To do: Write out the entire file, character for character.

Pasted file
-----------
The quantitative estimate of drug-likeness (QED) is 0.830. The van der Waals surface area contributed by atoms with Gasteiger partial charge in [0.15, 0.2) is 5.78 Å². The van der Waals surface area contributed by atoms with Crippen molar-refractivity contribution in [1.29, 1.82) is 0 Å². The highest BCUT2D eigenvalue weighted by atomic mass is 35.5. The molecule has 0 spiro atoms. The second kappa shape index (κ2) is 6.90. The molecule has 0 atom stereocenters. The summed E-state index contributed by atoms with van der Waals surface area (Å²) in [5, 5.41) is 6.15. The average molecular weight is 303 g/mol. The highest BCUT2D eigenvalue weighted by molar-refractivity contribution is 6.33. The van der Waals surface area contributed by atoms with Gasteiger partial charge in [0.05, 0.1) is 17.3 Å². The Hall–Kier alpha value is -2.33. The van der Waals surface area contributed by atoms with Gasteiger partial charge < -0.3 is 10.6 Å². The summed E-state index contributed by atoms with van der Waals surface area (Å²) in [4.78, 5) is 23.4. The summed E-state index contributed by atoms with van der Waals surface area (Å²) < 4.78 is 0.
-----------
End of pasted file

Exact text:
The quantitative estimate of drug-likeness (QED) is 0.830. The van der Waals surface area contributed by atoms with Gasteiger partial charge in [0.15, 0.2) is 5.78 Å². The van der Waals surface area contributed by atoms with Crippen molar-refractivity contribution in [1.29, 1.82) is 0 Å². The highest BCUT2D eigenvalue weighted by atomic mass is 35.5. The molecule has 0 spiro atoms. The second kappa shape index (κ2) is 6.90. The molecule has 0 atom stereocenters. The summed E-state index contributed by atoms with van der Waals surface area (Å²) in [5, 5.41) is 6.15. The average molecular weight is 303 g/mol. The highest BCUT2D eigenvalue weighted by molar-refractivity contribution is 6.33. The van der Waals surface area contributed by atoms with Gasteiger partial charge in [0.05, 0.1) is 17.3 Å². The Hall–Kier alpha value is -2.33. The van der Waals surface area contributed by atoms with Gasteiger partial charge < -0.3 is 10.6 Å². The summed E-state index contributed by atoms with van der Waals surface area (Å²) in [4.78, 5) is 23.4. The summed E-state index contributed by atoms with van der Waals surface area (Å²) < 4.78 is 0.